Two critically acclaimed novelists speak at March 19 UMP Author Series event

by Heather Newman on March 9, 2010

Good for the Jews Debra Spark set her novel in Madison, Wis. Susan Messer placed hers in downtown Detroit the summer of the 1967 riots. Both make you feel as if you actually stepped into those cities.

And both will be in Ann Arbor on Friday, March 19, from 5-6:30 p.m., as a joint presentation from the University of Michigan Press Author Series and the UM Library Spotlight Series to read from their books and discuss their methods. A book sale/signing and Q&A will follow.

Spark’s book, Good for the Jews, is a funny, sharp story about a Jewish family facing everything from love triangles to Antisemitism in the Midwest. Messer’s book, Grand River and Joy, is about a shopkeeper who must decide whether to stay the course in his racially torn neighborhood or move out to the suburbs. Both were published last year, and both have won critical acclaim.

Grand River and JoySee both authors at the Screening Room on the second floor of the Shapiro Undergraduate Library, on the University of Michigan campus. For more information, and directions to the free presentation, visit the Author Series Web site. Tea and coffee will be served.

We asked both writers to give a little insight into their approach to creating a living, breathing setting for their novels.


“A few years back, around 5:30 a.m., I heard an NPR report about Rowan Oak—William Faulkner’s home in Mississippi. What I thought I heard was a quote from Faulkner, along the lines of ‘I wanted to portray my Mississippi world in a way that made it feel like the center of the universe.’

Messer author photo 148x222 “Granted, 5:30 a.m. is 5:30 a.m., so I’m not surprised to now learn that I didn’t get this quite right. In fact, as I just discovered, it wasn’t Faulkner who expressed this idea. It was Richard Howorth—Oxford, Mississippi’s mayor and book store owner—and what he said in the NPR interview was ‘good writers know that no place is really the center of the universe, and every place can be made to seem so.’

“At the time, I was working on my novel about Detroit, a place with a dramatic and troubling story, a place that within a handful of decades went from ‘Arsenal of Democracy’ and ‘Automobile Capital of the World’ to ‘America’s First Third-World City”’–a soulful place where much was grand and much was lost.

“In my fuzzy morning-mind, on hearing the NPR story, I thought, ‘I want to do what “Faulkner” did’—make Detroit the center of the universe.”


“I once heard the novelist Rick Russo say that people were always asking him when he was going to write his Maine novel. At the time, he lived in Maine, but had yet to set any of his novels there. He set most of his work in a fictional version of the upstate New York towns where he grew up.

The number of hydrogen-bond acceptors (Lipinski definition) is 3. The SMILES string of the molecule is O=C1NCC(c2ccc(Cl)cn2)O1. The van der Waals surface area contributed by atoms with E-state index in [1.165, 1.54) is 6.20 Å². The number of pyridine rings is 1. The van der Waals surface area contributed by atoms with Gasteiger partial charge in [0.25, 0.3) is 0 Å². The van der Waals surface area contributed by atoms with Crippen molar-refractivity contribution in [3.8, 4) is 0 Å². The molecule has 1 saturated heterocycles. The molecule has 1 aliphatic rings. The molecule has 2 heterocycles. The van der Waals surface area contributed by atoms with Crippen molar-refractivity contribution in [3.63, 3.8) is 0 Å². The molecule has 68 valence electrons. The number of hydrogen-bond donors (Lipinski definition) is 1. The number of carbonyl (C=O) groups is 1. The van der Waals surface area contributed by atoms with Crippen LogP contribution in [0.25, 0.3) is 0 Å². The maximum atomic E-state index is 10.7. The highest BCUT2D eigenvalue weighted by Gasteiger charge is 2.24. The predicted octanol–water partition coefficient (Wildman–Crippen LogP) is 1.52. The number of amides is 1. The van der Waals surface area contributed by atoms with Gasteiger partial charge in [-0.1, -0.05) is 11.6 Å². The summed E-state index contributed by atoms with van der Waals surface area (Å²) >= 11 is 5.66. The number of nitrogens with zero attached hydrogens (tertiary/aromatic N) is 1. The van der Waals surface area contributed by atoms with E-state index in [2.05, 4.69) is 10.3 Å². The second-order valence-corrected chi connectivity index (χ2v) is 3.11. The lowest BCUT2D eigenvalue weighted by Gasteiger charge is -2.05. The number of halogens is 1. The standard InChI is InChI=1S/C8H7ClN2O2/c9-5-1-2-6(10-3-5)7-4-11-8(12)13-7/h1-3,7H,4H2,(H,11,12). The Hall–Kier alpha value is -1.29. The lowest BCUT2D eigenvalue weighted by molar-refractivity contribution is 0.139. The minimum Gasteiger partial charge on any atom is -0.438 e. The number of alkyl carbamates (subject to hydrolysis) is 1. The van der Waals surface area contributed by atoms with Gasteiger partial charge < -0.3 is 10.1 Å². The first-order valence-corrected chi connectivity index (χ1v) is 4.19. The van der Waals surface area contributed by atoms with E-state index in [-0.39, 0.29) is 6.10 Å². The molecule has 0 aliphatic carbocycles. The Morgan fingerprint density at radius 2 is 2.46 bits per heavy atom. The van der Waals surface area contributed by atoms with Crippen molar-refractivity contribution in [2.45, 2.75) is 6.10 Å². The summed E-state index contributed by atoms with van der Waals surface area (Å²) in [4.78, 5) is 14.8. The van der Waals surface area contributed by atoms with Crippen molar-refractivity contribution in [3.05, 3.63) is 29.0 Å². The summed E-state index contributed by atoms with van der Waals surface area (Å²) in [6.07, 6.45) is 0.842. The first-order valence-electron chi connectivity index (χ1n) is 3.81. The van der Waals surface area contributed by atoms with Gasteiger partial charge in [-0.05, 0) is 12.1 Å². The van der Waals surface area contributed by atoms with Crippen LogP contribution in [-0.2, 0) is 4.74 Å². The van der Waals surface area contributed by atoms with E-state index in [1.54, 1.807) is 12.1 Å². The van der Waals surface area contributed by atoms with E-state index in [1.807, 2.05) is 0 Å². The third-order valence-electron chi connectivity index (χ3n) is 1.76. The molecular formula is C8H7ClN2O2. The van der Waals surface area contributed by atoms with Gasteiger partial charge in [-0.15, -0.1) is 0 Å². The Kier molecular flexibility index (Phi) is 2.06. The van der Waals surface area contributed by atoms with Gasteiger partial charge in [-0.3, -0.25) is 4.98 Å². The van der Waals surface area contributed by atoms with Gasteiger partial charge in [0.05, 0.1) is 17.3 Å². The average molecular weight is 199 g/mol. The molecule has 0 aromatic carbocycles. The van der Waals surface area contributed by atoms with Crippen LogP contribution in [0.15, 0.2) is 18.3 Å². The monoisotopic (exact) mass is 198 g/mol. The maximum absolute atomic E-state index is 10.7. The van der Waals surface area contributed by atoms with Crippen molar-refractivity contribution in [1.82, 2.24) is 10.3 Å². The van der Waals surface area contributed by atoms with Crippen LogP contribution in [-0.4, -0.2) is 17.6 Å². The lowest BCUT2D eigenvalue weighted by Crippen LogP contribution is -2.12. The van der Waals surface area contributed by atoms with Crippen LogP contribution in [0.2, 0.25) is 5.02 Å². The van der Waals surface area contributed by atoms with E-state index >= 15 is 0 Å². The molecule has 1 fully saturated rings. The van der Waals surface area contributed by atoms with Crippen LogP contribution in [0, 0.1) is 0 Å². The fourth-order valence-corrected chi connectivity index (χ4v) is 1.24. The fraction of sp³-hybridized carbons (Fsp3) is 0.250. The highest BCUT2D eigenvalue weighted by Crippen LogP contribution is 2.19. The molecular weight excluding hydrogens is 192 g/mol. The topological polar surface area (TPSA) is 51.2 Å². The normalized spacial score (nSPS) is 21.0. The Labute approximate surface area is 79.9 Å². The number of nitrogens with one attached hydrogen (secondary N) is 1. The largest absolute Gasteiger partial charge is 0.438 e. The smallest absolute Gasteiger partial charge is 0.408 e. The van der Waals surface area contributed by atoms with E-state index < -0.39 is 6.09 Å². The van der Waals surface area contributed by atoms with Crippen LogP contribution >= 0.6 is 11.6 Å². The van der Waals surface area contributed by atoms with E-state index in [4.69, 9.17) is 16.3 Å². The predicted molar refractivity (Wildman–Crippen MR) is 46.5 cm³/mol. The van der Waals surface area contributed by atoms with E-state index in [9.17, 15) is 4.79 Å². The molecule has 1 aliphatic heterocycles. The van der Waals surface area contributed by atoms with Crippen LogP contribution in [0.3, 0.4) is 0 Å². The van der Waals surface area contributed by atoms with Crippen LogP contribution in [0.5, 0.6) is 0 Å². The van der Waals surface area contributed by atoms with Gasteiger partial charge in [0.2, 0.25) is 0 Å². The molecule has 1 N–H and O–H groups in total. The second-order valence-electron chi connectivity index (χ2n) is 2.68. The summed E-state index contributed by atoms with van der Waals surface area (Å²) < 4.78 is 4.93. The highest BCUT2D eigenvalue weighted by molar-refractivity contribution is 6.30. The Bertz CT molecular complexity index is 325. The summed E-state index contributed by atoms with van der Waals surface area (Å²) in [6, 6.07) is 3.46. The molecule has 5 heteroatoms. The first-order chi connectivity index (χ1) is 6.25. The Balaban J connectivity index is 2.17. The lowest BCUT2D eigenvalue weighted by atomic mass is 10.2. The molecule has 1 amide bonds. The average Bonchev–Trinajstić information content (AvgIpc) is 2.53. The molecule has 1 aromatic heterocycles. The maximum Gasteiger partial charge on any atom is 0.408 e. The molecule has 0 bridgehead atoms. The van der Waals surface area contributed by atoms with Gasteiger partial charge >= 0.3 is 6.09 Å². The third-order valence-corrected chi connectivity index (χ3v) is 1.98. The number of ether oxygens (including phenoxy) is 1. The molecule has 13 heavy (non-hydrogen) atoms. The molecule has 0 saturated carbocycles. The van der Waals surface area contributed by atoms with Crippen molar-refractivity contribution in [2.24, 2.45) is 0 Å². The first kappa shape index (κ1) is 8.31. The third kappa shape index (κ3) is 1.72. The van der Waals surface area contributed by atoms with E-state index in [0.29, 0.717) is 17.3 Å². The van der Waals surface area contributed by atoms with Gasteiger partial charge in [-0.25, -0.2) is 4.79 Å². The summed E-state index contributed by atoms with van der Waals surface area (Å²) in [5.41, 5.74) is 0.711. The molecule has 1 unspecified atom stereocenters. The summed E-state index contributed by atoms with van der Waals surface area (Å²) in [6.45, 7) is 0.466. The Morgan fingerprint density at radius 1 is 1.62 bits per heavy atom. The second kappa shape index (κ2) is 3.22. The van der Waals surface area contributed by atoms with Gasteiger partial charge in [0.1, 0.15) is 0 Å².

“Russo said that what people didn’t realize was that when they asked him when he was going to write his Maine novel, they were really asking, ‘When are you going to move?’

Spark_authorphoto_148x203 “He said this, because he’d never (at that time) been able to set anything in the community in which he was living. He said he had to have some distance on a place to be able to write about it. And in fact, he only wrote about the mill towns of Maine, when he moved away from them, to a more affluent coastal community.

“Russo’s words resonated with me, as I’ve never written about the place in which I live. My first two novels were set in the Caribbean and my last in Madison, Wisconsin. I was long gone from all of these places, when I set about writing. The one exception:  I wrote a story about Switzerland, when I was in Switzerland on my honeymoon. But perhaps being on a honeymoon doesn’t count as really being in a place.

“For me, I think the issue is that I need not to fully know a place in order to write about it. I feel constrained by too much knowledge. It’s harder for me to imagine fictional things, when I know that the house I’m imagining doesn’t really exist where I am imagining it, etc. I’d been away from Madison, Wisconsin for twenty years, before I set a novel there.

“Virginia Woolf once said, ‘There must be great freedom from reality.’  And for me, at least in terms of place, that has been true.”

For more information on the Author Series presentation, call 734-615-6477. Admission is free.

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